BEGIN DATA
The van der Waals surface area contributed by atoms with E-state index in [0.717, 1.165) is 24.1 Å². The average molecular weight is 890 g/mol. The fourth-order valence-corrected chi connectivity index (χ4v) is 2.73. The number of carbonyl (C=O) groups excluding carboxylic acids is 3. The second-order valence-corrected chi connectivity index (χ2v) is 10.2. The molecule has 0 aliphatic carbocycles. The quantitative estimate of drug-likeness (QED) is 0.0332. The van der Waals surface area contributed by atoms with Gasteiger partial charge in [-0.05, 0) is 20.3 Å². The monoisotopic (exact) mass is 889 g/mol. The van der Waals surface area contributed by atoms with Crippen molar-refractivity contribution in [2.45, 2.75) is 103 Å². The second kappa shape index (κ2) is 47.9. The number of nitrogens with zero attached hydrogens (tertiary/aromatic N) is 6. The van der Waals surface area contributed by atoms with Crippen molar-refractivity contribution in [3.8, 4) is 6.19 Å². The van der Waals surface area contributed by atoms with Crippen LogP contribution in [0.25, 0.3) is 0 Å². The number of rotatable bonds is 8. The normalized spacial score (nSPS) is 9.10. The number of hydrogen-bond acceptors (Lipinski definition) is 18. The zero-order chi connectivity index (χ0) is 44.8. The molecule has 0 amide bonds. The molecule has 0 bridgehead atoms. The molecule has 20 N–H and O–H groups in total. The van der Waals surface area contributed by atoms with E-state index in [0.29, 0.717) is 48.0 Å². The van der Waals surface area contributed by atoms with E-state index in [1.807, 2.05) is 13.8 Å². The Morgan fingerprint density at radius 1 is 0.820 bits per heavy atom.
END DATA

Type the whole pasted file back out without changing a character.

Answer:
The van der Waals surface area contributed by atoms with E-state index in [0.717, 1.165) is 24.1 Å². The average molecular weight is 890 g/mol. The fourth-order valence-corrected chi connectivity index (χ4v) is 2.73. The number of carbonyl (C=O) groups excluding carboxylic acids is 3. The second-order valence-corrected chi connectivity index (χ2v) is 10.2. The molecule has 0 aliphatic carbocycles. The quantitative estimate of drug-likeness (QED) is 0.0332. The van der Waals surface area contributed by atoms with Gasteiger partial charge in [-0.05, 0) is 20.3 Å². The monoisotopic (exact) mass is 889 g/mol. The van der Waals surface area contributed by atoms with Crippen molar-refractivity contribution in [2.45, 2.75) is 103 Å². The second kappa shape index (κ2) is 47.9. The number of nitrogens with zero attached hydrogens (tertiary/aromatic N) is 6. The van der Waals surface area contributed by atoms with Crippen molar-refractivity contribution in [3.8, 4) is 6.19 Å². The van der Waals surface area contributed by atoms with Crippen LogP contribution in [0.25, 0.3) is 0 Å². The number of rotatable bonds is 8. The normalized spacial score (nSPS) is 9.10. The number of hydrogen-bond acceptors (Lipinski definition) is 18. The zero-order chi connectivity index (χ0) is 44.8. The molecule has 0 amide bonds. The molecule has 0 bridgehead atoms. The molecule has 20 N–H and O–H groups in total. The van der Waals surface area contributed by atoms with E-state index in [0.29, 0.717) is 48.0 Å². The van der Waals surface area contributed by atoms with E-state index in [1.807, 2.05) is 13.8 Å². The Morgan fingerprint density at radius 1 is 0.820 bits per heavy atom.